Attentional Focusthe directing of attention to specific characteristics in a performance environment, or to action-preparation activities.
 Event Occlusionidentifies the specific visual information a person uses to make the required response.
 Temporal Occlusionallows an investigation of the amount of time a person requires to visually detect the environmental context information he or she uses to perform a skill.
 Automaticity

used to indicate that a person performs a skill or engages in an information-processing activity without demands on attention capacity.

 Attention Switchingsituations that require us to shift the type of attention focus and the object of that attention.
 Feedbackinformation from the sensory system that indicates the status of a movement to the central nervous system.
 Cocktail party phenomenonin a room filled with people and having a conversation with someone then suddenly you hear someone near you mention your name in a conversation that person is having with other people. You then direct your attention to that conversation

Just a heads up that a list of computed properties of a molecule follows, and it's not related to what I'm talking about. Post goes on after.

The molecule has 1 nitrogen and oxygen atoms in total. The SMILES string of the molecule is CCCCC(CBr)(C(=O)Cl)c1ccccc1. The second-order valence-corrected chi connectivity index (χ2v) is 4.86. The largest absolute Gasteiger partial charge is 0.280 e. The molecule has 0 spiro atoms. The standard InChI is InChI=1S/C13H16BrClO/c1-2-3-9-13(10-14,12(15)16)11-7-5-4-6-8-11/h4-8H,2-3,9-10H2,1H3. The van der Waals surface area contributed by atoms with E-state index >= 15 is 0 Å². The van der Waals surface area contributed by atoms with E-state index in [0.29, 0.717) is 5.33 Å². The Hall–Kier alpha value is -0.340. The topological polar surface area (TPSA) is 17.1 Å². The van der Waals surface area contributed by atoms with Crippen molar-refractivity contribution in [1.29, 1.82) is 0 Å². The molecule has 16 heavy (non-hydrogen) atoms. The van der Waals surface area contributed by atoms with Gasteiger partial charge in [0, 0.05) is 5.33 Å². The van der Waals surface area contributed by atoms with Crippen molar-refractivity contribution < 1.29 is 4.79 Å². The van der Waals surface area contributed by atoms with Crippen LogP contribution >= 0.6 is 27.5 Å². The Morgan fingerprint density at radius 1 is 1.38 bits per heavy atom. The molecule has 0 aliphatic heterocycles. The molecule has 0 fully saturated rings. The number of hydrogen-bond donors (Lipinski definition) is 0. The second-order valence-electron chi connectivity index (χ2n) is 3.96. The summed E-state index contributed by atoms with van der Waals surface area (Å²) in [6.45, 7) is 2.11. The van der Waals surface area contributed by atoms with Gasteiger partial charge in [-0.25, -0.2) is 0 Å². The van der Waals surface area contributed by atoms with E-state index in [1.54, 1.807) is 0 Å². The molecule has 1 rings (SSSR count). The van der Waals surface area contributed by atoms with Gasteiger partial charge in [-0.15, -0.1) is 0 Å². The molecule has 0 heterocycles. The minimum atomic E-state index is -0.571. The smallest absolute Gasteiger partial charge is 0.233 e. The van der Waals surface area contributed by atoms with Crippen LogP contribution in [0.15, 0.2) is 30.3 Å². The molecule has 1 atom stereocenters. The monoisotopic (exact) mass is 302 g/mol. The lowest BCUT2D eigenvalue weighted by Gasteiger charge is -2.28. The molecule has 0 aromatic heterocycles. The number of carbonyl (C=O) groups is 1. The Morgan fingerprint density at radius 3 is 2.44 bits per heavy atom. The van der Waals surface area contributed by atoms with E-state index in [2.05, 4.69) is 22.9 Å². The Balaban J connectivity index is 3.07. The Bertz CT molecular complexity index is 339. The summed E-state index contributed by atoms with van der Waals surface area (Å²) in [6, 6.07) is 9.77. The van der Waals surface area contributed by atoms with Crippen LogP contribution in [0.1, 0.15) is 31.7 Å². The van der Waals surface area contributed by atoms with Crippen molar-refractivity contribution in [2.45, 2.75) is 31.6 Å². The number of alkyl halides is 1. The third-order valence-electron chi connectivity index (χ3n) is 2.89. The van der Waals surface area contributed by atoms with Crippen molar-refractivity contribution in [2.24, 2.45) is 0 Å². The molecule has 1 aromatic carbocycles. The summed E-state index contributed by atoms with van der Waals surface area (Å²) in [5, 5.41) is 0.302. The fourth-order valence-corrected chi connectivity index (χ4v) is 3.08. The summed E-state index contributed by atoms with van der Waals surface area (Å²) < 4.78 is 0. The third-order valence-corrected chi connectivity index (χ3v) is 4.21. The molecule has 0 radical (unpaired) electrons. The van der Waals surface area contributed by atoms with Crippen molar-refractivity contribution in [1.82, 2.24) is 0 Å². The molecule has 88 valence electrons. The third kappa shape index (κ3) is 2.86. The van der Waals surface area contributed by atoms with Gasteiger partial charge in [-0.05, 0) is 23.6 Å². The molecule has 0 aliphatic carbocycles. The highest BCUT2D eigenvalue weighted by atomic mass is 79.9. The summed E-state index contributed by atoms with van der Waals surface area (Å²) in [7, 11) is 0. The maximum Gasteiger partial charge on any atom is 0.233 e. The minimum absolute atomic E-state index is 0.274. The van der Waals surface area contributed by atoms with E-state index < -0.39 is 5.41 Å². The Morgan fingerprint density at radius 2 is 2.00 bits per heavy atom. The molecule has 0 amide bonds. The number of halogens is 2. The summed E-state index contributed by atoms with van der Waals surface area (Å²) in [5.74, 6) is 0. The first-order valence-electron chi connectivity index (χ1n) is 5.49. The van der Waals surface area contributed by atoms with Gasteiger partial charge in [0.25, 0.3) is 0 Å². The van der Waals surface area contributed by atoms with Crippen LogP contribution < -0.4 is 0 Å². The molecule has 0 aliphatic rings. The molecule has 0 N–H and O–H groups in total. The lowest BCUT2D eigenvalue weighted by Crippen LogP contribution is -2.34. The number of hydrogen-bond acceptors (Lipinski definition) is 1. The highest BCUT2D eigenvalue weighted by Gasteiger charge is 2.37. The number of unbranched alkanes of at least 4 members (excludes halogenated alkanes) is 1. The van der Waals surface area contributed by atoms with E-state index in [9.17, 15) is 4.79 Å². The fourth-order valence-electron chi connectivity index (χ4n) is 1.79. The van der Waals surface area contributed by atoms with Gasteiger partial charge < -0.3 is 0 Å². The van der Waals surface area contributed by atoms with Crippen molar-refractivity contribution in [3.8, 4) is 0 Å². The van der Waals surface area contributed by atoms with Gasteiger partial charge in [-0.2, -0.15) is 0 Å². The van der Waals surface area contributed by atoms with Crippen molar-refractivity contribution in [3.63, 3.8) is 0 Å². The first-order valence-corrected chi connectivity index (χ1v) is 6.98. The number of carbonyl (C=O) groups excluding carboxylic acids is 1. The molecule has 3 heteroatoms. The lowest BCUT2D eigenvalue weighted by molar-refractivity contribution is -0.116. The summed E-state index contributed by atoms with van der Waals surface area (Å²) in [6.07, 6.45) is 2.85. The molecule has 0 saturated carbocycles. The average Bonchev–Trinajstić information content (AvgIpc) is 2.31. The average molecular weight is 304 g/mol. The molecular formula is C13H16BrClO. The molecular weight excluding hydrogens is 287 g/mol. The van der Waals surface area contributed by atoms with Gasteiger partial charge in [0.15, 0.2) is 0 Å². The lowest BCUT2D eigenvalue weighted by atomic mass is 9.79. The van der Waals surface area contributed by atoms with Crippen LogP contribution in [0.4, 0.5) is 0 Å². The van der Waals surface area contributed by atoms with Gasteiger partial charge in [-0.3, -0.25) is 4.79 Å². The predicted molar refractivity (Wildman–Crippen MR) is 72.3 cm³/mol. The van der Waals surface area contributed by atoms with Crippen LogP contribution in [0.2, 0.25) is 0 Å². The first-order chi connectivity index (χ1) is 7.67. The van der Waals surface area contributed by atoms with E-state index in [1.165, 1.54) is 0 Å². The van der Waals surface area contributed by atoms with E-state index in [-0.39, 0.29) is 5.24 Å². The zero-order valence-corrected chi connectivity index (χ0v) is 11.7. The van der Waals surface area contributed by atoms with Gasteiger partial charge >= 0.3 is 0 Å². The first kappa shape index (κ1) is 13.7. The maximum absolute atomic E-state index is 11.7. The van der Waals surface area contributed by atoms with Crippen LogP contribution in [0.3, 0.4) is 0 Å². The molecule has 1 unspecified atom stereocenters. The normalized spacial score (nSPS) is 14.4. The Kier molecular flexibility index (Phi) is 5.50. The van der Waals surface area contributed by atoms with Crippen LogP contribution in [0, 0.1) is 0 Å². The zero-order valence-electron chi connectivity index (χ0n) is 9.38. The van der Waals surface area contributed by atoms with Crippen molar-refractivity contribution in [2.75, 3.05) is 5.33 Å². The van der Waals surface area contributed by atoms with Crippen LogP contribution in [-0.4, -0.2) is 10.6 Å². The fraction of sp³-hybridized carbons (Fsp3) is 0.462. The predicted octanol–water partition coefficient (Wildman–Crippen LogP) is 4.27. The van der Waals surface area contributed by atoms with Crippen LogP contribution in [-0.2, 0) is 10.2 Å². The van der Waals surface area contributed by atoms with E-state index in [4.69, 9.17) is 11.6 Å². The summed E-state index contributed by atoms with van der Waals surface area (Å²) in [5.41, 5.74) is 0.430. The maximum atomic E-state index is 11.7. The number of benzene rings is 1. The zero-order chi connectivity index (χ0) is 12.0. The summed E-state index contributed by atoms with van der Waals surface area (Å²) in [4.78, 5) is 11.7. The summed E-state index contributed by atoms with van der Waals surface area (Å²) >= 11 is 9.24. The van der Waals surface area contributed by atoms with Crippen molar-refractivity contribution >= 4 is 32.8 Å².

Name Recognitionour own name is meaningful to us and when we hear someone say it we then direct our attention to that person.
 Vocal Attentionhearing a person’s voice get loud and then you direct attention to it
 Enduring Despositionsthe basic rule of “involuntary” attention, which concern those things that seem to naturally attract our attention.
 AutominictyPerforming a skill without having to use your attention capacity
 Peripheral visionKind of vision that eye movement recordings allow researchers to gain information from
 Episodic Memoryknowledge about personally experienced events and enables us to mentally travelback in time.
 Semamtic Memory

store general knowledge about the world that has developed from our many experiences.

 Procedural memorystores and retrieves information about motor skills. Best described as the memory system that enables us to know “how to do” something, as opposed to enabling us to know “what to do”
 Trace Decay

when forgetting occurs with the passing of time. It can be effectively tested as a cause of forgetting only in working memory.

     states that if a person does not access and use the memory representation they have formed the memory trace will fade or decay over time

 Proactive Interferenceactivity that occurs prior to the presentation of information that is to be remembered and negatively affects the remembering of that information.